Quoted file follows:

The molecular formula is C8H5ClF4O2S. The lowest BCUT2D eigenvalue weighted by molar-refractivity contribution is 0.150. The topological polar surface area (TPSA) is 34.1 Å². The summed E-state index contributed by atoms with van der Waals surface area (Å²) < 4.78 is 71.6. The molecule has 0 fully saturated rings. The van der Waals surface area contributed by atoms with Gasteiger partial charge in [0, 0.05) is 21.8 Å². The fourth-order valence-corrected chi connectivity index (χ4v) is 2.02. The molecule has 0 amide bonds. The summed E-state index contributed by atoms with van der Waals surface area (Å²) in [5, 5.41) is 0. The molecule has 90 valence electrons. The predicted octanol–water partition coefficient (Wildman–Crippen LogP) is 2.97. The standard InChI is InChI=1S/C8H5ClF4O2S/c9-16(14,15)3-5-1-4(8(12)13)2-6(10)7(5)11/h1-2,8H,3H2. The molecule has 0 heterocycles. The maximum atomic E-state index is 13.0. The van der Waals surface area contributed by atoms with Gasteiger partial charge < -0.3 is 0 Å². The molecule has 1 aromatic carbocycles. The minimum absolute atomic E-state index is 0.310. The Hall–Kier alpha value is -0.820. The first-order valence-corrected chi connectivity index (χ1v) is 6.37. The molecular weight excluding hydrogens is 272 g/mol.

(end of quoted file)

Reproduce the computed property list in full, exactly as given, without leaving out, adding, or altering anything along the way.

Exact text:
The molecular formula is C8H5ClF4O2S. The lowest BCUT2D eigenvalue weighted by molar-refractivity contribution is 0.150. The topological polar surface area (TPSA) is 34.1 Å². The summed E-state index contributed by atoms with van der Waals surface area (Å²) < 4.78 is 71.6. The molecule has 0 fully saturated rings. The van der Waals surface area contributed by atoms with Gasteiger partial charge in [0, 0.05) is 21.8 Å². The fourth-order valence-corrected chi connectivity index (χ4v) is 2.02. The molecule has 0 amide bonds. The summed E-state index contributed by atoms with van der Waals surface area (Å²) in [5, 5.41) is 0. The molecule has 90 valence electrons. The predicted octanol–water partition coefficient (Wildman–Crippen LogP) is 2.97. The standard InChI is InChI=1S/C8H5ClF4O2S/c9-16(14,15)3-5-1-4(8(12)13)2-6(10)7(5)11/h1-2,8H,3H2. The molecule has 0 heterocycles. The maximum atomic E-state index is 13.0. The van der Waals surface area contributed by atoms with Gasteiger partial charge < -0.3 is 0 Å². The molecule has 1 aromatic carbocycles. The minimum absolute atomic E-state index is 0.310. The Hall–Kier alpha value is -0.820. The first-order valence-corrected chi connectivity index (χ1v) is 6.37. The molecular weight excluding hydrogens is 272 g/mol.